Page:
This beautiful picture of Mercury is compiled from images of the planet sent back by the Mariner 10 spacecraft in 1974 and 1975. The Mariner 10 data also presented several puzzles. Writing in Earth and Planetary Science Letters (218, 261–268; 2004), Oded Aharonson and colleagues revisit one of them — why, against expectations, does Mercury have a global magnetic field?

The planet's diminutive size means that it should have cooled quickly after it formed. Any molten core would have become solid, or almost completely so. A magnetic-field-generating dynamo in an outer core (as is the case for Earth) should have long since seized up. But the news from Mariner 10 meant a rethink was needed, and since then attempts to account for the magnetic field have centred on how the core might have remained largely molten.


Aharonson et al. examine another possibility — that the field originates from magnetization of Mercury's crust, the remnant of a powerful core dynamo early in the planet's history. After considering some of the arguments against this possibility, the authors tackle the main objection, which comes in the form of Runcorn's theorem. This holds that a uniform shell, magnetized by an internal source, cannot have an external field if the source is removed.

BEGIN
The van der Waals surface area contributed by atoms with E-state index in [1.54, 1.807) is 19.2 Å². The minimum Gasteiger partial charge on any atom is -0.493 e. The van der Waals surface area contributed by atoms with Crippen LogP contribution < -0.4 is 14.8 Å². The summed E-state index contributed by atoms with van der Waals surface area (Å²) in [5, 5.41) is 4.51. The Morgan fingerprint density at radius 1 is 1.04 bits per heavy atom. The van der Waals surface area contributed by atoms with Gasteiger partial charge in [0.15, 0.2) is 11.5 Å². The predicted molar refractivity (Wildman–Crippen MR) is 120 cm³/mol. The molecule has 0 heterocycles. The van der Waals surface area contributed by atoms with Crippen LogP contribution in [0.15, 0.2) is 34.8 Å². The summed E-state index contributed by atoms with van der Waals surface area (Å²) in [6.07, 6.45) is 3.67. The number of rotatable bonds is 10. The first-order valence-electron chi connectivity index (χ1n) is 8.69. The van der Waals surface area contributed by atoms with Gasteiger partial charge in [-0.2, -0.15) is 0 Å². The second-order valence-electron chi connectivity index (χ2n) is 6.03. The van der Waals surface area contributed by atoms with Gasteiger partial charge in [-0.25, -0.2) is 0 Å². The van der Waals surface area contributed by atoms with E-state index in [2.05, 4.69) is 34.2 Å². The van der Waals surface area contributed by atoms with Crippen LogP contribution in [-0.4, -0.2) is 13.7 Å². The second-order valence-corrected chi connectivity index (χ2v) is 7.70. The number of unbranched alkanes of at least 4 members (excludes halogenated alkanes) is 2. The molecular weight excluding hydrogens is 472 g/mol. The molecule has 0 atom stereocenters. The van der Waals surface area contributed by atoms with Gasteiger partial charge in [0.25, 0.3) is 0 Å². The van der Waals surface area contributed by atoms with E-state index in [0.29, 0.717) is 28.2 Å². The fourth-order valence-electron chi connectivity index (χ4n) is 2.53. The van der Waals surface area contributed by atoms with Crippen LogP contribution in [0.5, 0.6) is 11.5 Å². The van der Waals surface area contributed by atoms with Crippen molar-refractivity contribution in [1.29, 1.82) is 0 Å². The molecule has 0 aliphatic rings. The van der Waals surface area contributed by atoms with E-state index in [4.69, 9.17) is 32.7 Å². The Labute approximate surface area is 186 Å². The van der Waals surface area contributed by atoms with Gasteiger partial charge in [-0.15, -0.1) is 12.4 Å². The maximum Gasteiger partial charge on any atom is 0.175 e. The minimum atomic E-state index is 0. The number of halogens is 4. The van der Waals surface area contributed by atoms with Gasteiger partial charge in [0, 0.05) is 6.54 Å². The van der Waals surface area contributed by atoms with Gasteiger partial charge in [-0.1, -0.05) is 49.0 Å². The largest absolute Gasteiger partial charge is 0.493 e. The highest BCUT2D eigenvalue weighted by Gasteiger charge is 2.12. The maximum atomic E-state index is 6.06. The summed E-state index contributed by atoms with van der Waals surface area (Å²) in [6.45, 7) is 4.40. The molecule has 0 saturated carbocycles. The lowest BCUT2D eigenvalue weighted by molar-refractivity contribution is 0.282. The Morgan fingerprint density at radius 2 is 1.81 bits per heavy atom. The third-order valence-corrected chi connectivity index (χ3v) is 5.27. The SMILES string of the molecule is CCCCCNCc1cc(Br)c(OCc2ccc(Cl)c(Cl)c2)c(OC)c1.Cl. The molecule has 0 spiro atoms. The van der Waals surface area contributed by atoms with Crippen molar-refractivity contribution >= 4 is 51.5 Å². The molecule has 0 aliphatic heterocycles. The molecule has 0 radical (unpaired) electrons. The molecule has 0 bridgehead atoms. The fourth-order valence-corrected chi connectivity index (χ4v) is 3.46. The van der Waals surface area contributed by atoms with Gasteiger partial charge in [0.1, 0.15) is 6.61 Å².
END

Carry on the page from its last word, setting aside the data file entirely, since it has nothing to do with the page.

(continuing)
Aha! thought Aharonson et al., what if the shell — the crust — is not uniform, and the magnetized layer varies in thickness? They discuss why this could be so, work through the relevant mathematics, and conclude that Mercury's magnetic field could be crustal in origin under certain conditions.

Core or crust? The question should be answered by the MESSENGER mission, due for launch in May. The spacecraft will make two passes by Mercury in 2007 and 2008, before going into orbit around the planet in 2009. On board are a laser altimeter and a magnetometer, which can respectively provide evidence of the planet's structure and any asymmetries in the magnetic field. The resulting data should give a definitive answer.